Sunday, February 19, 2017

Continuous Improvement in Work and Life

Continuous Process Improvement (CPI) might sound like a nebulous term.  In reality, however, CPI is intensely action oriented.  It centers around eliminating waste by making what adds value obvious and reducing everything else.  Although the discipline of CPI applies to work processes, I’ve found the same discipline applies to life.

The overarching personal mind-set:
·         Our purpose in this life is to become the best version of ourselves.
·         How well we achieve this purpose is measured by our effect on those around us.

Basic tenets of CPI:
·         Respect: Taking every stakeholders' problems seriously, and making every effort to build mutual trust. Active respect means taking responsibility for other people reaching their objectives.
·         Teamwork: Developing individuals through team problem-solving. The idea is to develop and engage people through their contribution to team performance.

The collective mind-set of CPI:
·         Challenge: Having a long-term vision of the challenges that need to be faced.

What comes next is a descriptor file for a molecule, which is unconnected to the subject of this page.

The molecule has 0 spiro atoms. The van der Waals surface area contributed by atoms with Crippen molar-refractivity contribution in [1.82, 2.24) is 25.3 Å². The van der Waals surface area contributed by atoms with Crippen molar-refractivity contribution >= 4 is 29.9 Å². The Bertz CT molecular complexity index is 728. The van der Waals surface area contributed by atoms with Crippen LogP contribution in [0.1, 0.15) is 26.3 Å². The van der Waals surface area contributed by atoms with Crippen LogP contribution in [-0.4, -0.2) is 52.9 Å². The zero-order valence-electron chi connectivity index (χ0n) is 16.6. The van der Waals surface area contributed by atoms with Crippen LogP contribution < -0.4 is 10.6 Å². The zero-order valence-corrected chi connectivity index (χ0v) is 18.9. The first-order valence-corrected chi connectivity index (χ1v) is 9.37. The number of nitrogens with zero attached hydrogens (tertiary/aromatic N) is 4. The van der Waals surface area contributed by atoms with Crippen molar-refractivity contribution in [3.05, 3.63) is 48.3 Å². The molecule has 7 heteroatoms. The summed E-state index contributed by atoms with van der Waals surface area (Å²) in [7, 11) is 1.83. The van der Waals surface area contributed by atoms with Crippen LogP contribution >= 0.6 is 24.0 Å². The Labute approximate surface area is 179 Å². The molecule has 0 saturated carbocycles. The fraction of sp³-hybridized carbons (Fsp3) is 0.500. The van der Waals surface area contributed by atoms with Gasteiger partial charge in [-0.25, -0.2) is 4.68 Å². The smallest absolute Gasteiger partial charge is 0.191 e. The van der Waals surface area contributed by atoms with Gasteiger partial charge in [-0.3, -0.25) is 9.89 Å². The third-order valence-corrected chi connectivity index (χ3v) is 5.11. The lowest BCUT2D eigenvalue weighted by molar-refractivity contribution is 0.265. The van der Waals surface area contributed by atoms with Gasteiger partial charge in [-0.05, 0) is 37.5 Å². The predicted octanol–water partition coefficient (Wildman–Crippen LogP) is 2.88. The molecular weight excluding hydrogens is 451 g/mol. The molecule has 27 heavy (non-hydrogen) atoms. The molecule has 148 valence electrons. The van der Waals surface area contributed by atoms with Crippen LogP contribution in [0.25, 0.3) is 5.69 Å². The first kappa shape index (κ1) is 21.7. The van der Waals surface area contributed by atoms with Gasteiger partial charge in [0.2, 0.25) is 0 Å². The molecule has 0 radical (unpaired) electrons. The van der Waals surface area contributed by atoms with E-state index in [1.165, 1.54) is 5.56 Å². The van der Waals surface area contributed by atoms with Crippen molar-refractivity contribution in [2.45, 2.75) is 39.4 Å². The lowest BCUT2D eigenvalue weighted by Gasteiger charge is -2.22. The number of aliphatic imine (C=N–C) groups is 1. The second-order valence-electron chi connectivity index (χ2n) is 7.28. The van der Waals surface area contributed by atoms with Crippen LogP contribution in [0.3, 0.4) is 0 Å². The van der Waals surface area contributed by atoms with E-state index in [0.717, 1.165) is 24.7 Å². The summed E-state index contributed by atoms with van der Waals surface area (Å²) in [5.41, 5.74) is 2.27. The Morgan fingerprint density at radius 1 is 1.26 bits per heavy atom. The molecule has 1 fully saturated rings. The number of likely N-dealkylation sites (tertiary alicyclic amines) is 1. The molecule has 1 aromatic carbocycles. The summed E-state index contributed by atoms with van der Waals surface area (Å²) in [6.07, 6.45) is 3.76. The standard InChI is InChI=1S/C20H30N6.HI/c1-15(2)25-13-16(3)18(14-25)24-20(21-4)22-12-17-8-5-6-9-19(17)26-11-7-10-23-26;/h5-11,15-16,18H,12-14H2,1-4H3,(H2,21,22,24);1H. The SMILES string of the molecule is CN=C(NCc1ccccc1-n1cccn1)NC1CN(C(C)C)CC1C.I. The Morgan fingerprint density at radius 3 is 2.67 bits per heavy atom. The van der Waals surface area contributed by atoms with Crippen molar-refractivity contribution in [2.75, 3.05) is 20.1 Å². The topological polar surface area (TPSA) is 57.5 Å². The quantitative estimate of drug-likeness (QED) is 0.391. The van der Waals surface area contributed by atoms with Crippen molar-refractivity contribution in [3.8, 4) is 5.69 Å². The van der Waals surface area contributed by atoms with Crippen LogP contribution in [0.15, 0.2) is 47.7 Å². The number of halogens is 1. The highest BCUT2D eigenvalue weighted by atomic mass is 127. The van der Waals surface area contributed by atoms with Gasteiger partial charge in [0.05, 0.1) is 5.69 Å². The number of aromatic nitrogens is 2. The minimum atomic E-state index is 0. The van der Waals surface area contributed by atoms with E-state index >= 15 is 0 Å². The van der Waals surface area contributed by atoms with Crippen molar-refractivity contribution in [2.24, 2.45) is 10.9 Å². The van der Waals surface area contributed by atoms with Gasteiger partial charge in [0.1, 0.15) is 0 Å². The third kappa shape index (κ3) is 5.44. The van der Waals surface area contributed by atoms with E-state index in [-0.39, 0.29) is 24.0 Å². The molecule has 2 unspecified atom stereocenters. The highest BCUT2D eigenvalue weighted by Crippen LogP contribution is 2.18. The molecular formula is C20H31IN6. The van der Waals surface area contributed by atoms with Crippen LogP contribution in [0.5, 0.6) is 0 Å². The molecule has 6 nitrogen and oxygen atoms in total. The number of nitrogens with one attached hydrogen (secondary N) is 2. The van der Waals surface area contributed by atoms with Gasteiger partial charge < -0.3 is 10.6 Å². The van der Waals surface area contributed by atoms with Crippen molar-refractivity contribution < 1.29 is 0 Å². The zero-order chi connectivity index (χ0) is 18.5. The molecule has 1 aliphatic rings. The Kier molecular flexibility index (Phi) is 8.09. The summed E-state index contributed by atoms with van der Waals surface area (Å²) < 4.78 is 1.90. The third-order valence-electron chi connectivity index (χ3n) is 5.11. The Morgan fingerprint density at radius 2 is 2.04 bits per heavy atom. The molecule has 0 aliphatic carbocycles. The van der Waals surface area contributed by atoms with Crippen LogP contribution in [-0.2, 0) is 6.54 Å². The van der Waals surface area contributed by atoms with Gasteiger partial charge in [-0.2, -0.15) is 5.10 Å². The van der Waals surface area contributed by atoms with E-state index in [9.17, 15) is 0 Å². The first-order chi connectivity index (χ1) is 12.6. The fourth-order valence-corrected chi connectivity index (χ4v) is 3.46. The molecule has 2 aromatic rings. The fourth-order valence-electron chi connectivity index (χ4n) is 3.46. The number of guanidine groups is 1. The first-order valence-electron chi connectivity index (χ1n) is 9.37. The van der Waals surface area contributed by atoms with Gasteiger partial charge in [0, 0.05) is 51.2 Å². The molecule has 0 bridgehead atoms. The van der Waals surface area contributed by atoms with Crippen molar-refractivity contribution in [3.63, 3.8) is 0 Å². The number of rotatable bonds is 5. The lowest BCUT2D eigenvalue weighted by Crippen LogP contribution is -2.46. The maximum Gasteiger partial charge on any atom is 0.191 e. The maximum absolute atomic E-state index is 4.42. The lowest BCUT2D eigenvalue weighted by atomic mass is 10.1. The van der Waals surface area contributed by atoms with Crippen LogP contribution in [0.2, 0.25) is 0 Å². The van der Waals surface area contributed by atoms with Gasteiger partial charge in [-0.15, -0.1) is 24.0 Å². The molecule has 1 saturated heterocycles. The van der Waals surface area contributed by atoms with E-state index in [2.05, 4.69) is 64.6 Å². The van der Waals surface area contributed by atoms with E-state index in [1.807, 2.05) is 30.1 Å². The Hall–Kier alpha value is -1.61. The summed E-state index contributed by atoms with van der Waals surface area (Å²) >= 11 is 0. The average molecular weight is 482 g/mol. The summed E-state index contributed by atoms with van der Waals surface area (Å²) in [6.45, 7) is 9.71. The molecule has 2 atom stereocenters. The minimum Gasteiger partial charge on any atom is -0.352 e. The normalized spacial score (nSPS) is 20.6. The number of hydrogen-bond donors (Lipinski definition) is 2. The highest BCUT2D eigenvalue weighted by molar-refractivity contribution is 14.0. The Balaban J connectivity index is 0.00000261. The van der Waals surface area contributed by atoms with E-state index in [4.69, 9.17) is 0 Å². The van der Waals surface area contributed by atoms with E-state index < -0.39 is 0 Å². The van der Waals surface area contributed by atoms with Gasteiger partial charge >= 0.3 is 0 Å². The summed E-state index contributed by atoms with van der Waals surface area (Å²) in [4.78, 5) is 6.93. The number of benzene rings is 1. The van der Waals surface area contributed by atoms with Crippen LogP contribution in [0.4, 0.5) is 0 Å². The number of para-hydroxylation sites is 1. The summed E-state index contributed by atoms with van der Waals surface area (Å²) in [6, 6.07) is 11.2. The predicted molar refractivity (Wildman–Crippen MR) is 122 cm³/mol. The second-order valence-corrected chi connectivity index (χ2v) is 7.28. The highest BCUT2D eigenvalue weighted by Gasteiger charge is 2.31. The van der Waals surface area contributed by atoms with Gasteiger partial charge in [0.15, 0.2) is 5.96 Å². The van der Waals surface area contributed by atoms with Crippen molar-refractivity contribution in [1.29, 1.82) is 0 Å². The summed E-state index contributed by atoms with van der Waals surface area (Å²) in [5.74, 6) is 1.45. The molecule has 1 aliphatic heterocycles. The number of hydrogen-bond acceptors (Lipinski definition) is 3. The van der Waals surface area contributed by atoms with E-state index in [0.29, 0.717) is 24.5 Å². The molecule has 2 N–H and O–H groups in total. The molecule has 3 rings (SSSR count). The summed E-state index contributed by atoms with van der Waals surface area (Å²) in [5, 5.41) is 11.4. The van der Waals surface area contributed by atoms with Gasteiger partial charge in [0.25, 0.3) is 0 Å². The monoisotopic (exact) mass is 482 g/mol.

·         Kaizen: Understanding that no process can ever be thought to be perfect. Operations must be improved continuously, constantly striving for innovation and evolution.
·         Genchi Genbutsu: Going to the source to see the facts as clearly as possible for oneself, and then directing the processes based on those clear facts.

Using the tools of CPI (like 6-S, Andon, Just-In-Time) doesn’t necessarily mean you are practicing the discipline.  Organization-wide CPI requires leadership and the overarching mind-set outlined above. 

CPI is a balancing act, and few organizations truly achieve the full measure.

Sunday, February 5, 2017

Enhanced Productivity by Doing Less

For many years, I worked full-time as CFO of a local career school.  It was a demanding job that entailed much more than finance.  It required the ability to handle several situations simultaneously, and solutions to problems weren't always clear.  Our team operated in a culture of Continuous Process Improvement.

Occasionally, I could be seen in front of the building soaking up sunshine.  To some people, it looked like idle time.  It was!  However, when I would return to my desk, I found I could frame problems differently and countermeasures to them seemed to become more evident.

This strategy was based on a something reflected in Matthew May's book, Laws of Subtraction: LAW NO. 5 BREAK IS THE IMPORTANT PART OF BREAKTHROUGH.

Breaking away to get quiet allows for reflection and helps us get a higher level perspective on problems that seem insurmountable.  Breaking away also requires discipline, especially in this goal-oriented, constantly busy business culture.  But it is a discipline worth developing!